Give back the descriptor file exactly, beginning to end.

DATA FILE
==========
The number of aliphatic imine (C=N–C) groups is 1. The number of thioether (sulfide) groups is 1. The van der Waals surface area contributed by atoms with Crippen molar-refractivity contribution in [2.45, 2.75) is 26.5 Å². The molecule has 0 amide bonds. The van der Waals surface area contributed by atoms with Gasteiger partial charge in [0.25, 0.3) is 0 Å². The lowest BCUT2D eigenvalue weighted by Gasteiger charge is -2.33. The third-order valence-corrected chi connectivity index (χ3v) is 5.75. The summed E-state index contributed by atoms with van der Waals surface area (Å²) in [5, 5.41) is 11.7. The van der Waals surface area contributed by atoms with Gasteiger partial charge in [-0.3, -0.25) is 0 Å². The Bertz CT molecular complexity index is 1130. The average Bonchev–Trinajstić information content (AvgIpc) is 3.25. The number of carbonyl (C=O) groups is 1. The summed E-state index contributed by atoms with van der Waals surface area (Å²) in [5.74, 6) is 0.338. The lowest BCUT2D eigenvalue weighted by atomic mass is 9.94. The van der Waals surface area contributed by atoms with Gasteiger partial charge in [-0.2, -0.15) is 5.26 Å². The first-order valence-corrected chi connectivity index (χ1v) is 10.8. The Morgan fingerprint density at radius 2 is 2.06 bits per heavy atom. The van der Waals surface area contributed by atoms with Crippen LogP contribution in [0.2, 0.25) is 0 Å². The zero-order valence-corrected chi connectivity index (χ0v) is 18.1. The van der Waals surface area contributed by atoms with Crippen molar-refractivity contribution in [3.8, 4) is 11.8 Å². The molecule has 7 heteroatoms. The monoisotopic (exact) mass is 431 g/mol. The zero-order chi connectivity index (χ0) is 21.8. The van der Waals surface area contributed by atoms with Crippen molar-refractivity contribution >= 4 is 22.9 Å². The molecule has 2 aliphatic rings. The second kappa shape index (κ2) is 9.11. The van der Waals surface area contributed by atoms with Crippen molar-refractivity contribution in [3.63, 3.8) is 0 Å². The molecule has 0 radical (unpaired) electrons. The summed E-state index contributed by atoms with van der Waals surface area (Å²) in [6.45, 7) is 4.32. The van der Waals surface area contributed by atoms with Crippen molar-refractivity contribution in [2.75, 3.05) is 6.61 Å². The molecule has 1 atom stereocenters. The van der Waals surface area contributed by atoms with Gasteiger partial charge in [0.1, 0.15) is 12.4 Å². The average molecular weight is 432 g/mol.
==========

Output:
The number of aliphatic imine (C=N–C) groups is 1. The number of thioether (sulfide) groups is 1. The van der Waals surface area contributed by atoms with Crippen molar-refractivity contribution in [2.45, 2.75) is 26.5 Å². The molecule has 0 amide bonds. The van der Waals surface area contributed by atoms with Gasteiger partial charge in [0.25, 0.3) is 0 Å². The lowest BCUT2D eigenvalue weighted by Gasteiger charge is -2.33. The third-order valence-corrected chi connectivity index (χ3v) is 5.75. The summed E-state index contributed by atoms with van der Waals surface area (Å²) in [5, 5.41) is 11.7. The van der Waals surface area contributed by atoms with Gasteiger partial charge in [-0.3, -0.25) is 0 Å². The Bertz CT molecular complexity index is 1130. The average Bonchev–Trinajstić information content (AvgIpc) is 3.25. The number of carbonyl (C=O) groups is 1. The summed E-state index contributed by atoms with van der Waals surface area (Å²) in [5.74, 6) is 0.338. The lowest BCUT2D eigenvalue weighted by atomic mass is 9.94. The van der Waals surface area contributed by atoms with Gasteiger partial charge in [-0.2, -0.15) is 5.26 Å². The first-order valence-corrected chi connectivity index (χ1v) is 10.8. The Morgan fingerprint density at radius 2 is 2.06 bits per heavy atom. The van der Waals surface area contributed by atoms with Crippen LogP contribution in [0.2, 0.25) is 0 Å². The zero-order valence-corrected chi connectivity index (χ0v) is 18.1. The van der Waals surface area contributed by atoms with Crippen molar-refractivity contribution in [3.8, 4) is 11.8 Å². The molecule has 7 heteroatoms. The monoisotopic (exact) mass is 431 g/mol. The zero-order chi connectivity index (χ0) is 21.8. The van der Waals surface area contributed by atoms with Crippen molar-refractivity contribution >= 4 is 22.9 Å². The molecule has 2 aliphatic rings. The second kappa shape index (κ2) is 9.11. The van der Waals surface area contributed by atoms with Crippen molar-refractivity contribution in [3.63, 3.8) is 0 Å². The molecule has 0 radical (unpaired) electrons. The summed E-state index contributed by atoms with van der Waals surface area (Å²) in [6.45, 7) is 4.32. The van der Waals surface area contributed by atoms with Crippen molar-refractivity contribution in [2.75, 3.05) is 6.61 Å². The molecule has 1 atom stereocenters. The van der Waals surface area contributed by atoms with Gasteiger partial charge in [0.1, 0.15) is 12.4 Å². The average molecular weight is 432 g/mol.